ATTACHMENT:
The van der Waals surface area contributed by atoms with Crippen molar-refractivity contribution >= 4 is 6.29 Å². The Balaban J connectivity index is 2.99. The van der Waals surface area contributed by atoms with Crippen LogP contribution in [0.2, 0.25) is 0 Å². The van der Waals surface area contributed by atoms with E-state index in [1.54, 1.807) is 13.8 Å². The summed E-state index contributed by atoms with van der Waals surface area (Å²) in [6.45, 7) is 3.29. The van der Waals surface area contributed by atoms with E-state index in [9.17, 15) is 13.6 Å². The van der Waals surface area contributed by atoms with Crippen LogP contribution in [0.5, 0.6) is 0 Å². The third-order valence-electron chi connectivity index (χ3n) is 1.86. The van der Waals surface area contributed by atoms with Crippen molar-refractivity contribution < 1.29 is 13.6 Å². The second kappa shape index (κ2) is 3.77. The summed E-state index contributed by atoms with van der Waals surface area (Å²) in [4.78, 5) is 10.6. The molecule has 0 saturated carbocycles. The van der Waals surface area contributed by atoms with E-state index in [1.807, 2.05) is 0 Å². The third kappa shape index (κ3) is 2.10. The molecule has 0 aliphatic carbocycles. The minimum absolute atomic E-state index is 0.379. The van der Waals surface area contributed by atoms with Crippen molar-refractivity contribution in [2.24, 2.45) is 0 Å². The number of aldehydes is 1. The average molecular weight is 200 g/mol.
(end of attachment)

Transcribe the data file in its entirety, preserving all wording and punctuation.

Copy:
The van der Waals surface area contributed by atoms with Crippen molar-refractivity contribution >= 4 is 6.29 Å². The Balaban J connectivity index is 2.99. The van der Waals surface area contributed by atoms with Crippen LogP contribution in [0.2, 0.25) is 0 Å². The van der Waals surface area contributed by atoms with E-state index in [1.54, 1.807) is 13.8 Å². The summed E-state index contributed by atoms with van der Waals surface area (Å²) in [6.45, 7) is 3.29. The van der Waals surface area contributed by atoms with E-state index in [9.17, 15) is 13.6 Å². The van der Waals surface area contributed by atoms with Crippen LogP contribution in [0.5, 0.6) is 0 Å². The third-order valence-electron chi connectivity index (χ3n) is 1.86. The van der Waals surface area contributed by atoms with Crippen molar-refractivity contribution < 1.29 is 13.6 Å². The second kappa shape index (κ2) is 3.77. The summed E-state index contributed by atoms with van der Waals surface area (Å²) in [4.78, 5) is 10.6. The molecule has 0 saturated carbocycles. The van der Waals surface area contributed by atoms with E-state index in [1.807, 2.05) is 0 Å². The third kappa shape index (κ3) is 2.10. The molecule has 0 aliphatic carbocycles. The minimum absolute atomic E-state index is 0.379. The van der Waals surface area contributed by atoms with Crippen molar-refractivity contribution in [2.24, 2.45) is 0 Å². The number of aldehydes is 1. The average molecular weight is 200 g/mol.